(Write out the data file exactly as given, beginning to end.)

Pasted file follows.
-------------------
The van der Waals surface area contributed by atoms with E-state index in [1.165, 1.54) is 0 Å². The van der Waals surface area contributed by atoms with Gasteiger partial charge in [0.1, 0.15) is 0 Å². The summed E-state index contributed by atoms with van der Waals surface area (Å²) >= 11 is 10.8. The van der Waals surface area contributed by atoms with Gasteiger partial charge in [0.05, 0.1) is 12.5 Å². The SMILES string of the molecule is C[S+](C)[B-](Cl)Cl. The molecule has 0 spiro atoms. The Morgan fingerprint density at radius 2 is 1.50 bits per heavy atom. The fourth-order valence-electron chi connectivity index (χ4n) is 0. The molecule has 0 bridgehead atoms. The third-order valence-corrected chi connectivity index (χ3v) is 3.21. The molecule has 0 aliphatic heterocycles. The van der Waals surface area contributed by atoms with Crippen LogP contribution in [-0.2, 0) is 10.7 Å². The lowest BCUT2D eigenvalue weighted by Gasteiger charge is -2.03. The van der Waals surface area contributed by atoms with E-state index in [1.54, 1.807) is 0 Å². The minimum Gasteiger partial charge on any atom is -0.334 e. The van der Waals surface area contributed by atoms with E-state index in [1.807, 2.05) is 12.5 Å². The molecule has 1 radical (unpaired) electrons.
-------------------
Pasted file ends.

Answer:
The van der Waals surface area contributed by atoms with E-state index in [1.165, 1.54) is 0 Å². The van der Waals surface area contributed by atoms with Gasteiger partial charge in [0.1, 0.15) is 0 Å². The summed E-state index contributed by atoms with van der Waals surface area (Å²) >= 11 is 10.8. The van der Waals surface area contributed by atoms with Gasteiger partial charge in [0.05, 0.1) is 12.5 Å². The SMILES string of the molecule is C[S+](C)[B-](Cl)Cl. The molecule has 0 spiro atoms. The Morgan fingerprint density at radius 2 is 1.50 bits per heavy atom. The fourth-order valence-electron chi connectivity index (χ4n) is 0. The molecule has 0 bridgehead atoms. The third-order valence-corrected chi connectivity index (χ3v) is 3.21. The molecule has 0 aliphatic heterocycles. The van der Waals surface area contributed by atoms with Crippen LogP contribution in [-0.2, 0) is 10.7 Å². The lowest BCUT2D eigenvalue weighted by Gasteiger charge is -2.03. The van der Waals surface area contributed by atoms with E-state index in [1.54, 1.807) is 0 Å². The minimum Gasteiger partial charge on any atom is -0.334 e. The van der Waals surface area contributed by atoms with E-state index in [1.807, 2.05) is 12.5 Å². The molecule has 1 radical (unpaired) electrons.